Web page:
It’s game night and your game master is finally ready to run the evil sorcerer campaign he’s been preparing for weeks. But when everyone takes a turn to describe their character for the group, you notice that everyone else’s character seems to have a bit more to them than just a name and stats. So, when you describe your character only as “Punchara, the battle axe-wielding barbarian,” your GM asks that you provide some hobbies or interests that Punchara would pursue outside of slaying an evil sorcerer. “Even Wandaar,” he says, “is a savvy businessman with a penchant for investing in private magic schools which allows him to sway the region’s curriculum towards the dark arts.”
What’s a barbarian to do?
Some of the most engaging characters I have encountered and created in the tabletop games I’ve played have been those with hobbies or professions: adventuring brothers who sought rare artifacts and items to sell in their shop; a pirate who moonlighted as a confectioner, “procuring” funds to run a candy-themed restaurant in a city while his crew’s airship was being repaired; a megalomaniacal tyrant who used bureaucracy to allow him and his cohorts to legally invade another sovereign nation without triggering a war.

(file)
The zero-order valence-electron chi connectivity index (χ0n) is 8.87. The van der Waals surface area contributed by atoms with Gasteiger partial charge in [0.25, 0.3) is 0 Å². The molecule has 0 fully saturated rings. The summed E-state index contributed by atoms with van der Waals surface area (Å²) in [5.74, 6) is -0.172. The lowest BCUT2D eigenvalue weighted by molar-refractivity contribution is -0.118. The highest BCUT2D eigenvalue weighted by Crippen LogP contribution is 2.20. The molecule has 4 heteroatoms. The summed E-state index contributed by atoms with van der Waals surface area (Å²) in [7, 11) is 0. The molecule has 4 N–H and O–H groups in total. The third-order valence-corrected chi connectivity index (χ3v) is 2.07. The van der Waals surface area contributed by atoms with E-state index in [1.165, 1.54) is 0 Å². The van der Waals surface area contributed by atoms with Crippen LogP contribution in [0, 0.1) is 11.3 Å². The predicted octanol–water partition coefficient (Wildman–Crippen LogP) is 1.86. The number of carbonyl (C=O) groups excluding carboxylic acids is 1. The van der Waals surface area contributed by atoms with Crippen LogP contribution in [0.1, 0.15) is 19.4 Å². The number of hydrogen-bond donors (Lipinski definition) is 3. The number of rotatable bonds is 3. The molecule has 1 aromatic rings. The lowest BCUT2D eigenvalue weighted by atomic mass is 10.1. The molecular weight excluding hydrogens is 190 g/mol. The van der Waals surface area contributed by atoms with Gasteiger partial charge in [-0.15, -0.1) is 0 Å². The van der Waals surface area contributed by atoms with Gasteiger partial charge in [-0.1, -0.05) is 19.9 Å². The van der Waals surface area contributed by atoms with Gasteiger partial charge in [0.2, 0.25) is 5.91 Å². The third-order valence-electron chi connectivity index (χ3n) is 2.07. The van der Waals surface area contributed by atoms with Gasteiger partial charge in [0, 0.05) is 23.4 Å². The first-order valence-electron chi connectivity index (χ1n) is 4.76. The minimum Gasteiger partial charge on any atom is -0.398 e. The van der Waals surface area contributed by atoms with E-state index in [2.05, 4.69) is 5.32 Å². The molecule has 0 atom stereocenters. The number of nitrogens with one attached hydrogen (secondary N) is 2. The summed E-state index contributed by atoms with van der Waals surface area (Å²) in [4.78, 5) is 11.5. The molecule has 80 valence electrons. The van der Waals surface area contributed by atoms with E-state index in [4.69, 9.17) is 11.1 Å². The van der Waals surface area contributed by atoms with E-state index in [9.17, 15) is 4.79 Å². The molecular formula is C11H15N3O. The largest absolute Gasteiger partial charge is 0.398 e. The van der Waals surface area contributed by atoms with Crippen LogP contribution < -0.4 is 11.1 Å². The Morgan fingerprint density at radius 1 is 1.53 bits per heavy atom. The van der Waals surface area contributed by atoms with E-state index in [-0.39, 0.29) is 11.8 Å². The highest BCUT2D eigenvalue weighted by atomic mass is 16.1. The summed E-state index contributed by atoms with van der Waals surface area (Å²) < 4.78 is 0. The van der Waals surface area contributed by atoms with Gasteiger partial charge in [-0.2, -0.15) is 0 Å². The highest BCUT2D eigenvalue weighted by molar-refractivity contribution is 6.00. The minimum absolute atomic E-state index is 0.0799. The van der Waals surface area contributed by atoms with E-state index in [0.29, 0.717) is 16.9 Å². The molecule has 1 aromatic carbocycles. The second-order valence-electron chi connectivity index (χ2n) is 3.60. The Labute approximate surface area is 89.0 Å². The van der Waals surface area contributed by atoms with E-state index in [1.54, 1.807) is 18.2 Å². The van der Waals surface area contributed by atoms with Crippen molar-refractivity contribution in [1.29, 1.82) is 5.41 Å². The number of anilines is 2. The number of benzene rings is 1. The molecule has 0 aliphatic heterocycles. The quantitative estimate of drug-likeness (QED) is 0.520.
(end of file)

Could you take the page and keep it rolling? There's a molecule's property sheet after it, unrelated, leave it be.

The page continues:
When you provide your character with extracurricular interests, you add substance to both them and the overall story. Extra details like these help your game master have an easier time devising new and exciting challenges for the campaign. So, now that Punchara has a vested interest in architectural design from her past quests in various dungeons, she can keenly deduce where Wandaar would install traps and other hazards in his “Castle for the Magically Gifted.”
To encourage our players to consider what professional skills their characters would have, we created a section in the B+ System called “Practices” that will allow your character to exercise their knowledge in various fields of study should they be doctors, dancers, or diplomats. It will also set the guidelines for what your character will be allowed to craft or repair during the game. Let’s say, for example, a character has “automotive engineering” as a practice. Using this practice, the character will not only be able to repair a car engine that has broken down in the middle of the road but will also be capable of designing and creating their own unique engine to use in drag races! Or if a character has expertise in “painting”, they may try their hand at restoring damaged pieces of art as well has painting their own works.
Practices are not necessary to play Project: Powerpunk (after all, some players may just want to focus on questing, fighting, or social interactions), but they do provide a whole other dimension for you to explore and feel more immersed in your character. We hope you look forward to the possibilities Practices will provide you as much as we look forward to the experience you have.
High Eldritch Scribe | Stock & Bull Entertainment